Stimulation of the Posterior Cord Predicts Successful Infraclavicular Block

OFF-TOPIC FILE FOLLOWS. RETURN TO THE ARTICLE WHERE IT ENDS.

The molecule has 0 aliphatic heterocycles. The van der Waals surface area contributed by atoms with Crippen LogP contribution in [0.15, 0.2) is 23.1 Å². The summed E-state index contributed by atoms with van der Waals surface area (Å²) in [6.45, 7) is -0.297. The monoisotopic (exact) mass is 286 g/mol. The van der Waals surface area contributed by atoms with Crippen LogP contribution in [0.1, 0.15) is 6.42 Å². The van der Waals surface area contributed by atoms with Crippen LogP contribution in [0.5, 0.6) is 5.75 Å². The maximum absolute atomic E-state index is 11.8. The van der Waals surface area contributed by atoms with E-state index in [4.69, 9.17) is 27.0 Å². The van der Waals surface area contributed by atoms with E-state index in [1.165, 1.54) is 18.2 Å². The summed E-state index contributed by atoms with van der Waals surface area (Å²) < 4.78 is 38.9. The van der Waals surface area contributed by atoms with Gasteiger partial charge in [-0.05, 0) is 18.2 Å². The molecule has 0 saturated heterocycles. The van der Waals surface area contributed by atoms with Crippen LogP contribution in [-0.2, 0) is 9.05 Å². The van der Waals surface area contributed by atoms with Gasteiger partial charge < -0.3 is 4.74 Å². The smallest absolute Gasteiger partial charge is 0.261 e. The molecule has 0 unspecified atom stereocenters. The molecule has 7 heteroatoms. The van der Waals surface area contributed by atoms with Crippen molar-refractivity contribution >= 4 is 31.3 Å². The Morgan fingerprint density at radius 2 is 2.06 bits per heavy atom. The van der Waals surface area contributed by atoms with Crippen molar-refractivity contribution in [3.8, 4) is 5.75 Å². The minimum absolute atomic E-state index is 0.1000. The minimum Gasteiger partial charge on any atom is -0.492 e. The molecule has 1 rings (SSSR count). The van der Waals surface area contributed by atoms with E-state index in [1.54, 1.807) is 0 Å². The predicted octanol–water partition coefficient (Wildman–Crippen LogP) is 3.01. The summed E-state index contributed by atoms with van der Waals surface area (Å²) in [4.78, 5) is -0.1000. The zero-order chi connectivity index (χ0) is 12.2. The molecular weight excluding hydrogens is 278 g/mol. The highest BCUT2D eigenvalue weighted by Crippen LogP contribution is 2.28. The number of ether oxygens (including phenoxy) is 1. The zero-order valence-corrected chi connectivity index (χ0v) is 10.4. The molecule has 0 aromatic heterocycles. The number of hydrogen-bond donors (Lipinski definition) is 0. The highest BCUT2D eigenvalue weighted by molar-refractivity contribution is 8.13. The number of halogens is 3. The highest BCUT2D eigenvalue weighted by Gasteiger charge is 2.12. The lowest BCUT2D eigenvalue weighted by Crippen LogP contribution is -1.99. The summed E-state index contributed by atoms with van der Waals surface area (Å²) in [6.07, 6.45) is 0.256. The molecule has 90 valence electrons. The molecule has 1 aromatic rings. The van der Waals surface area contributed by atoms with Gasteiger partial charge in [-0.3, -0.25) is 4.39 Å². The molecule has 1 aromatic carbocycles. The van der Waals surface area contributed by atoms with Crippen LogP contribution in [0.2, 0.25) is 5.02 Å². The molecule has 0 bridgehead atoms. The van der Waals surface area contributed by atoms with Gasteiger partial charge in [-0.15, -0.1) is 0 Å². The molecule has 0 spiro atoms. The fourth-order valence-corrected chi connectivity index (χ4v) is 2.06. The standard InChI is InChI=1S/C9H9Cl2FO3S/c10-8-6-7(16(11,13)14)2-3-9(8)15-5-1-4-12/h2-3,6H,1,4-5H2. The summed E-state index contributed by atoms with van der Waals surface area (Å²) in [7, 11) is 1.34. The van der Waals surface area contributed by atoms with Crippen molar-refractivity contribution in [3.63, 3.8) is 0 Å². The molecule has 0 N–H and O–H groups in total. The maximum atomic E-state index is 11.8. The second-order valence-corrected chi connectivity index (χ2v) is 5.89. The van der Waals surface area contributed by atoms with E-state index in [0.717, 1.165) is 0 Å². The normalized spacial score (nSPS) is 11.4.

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Infraclavicular (IC) block is often performed by localizing one cord within the brachial plexus sheath and placing all the local anesthetic solution at that location. We hypothesized that posterior cord stimulation would be associated with a greater likelihood of IC block success. We enrolled 369 patients scheduled for surgery to the lower arm or hand in a prospective, nonrandomized observational trial. All underwent IC blocks using a standard technique, and the cord stimulated immediately before drug injection was recorded. Motor and sensory functioning were evaluated 15 min after injection. Compared with stimulation of either the lateral or medial cord, stimulation of the posterior cord was associated with rapid onset of motor block in significantly more nerves, as well as a decreased likelihood of block failure (motor and sensory block inadequate to perform surgery). Failure rates were 5.8% for posterior cord, 28.3% for lateral (P < 0.05), and 15.4% for medial (P < 0.05). The differences were highly significant when adjusted for multiple possible confounders, such as gender, body mass index, location of the incision, and level of training of the individual performing the block (P < 0.001, lateral versus posterior; P = 0.003, medial versus posterior). A low failure rate was also predicted by stimulation of more than one cord simultaneously (P < 0.05). We conclude that injection after locating the posterior cord or multiple cords predicts successful IC block.

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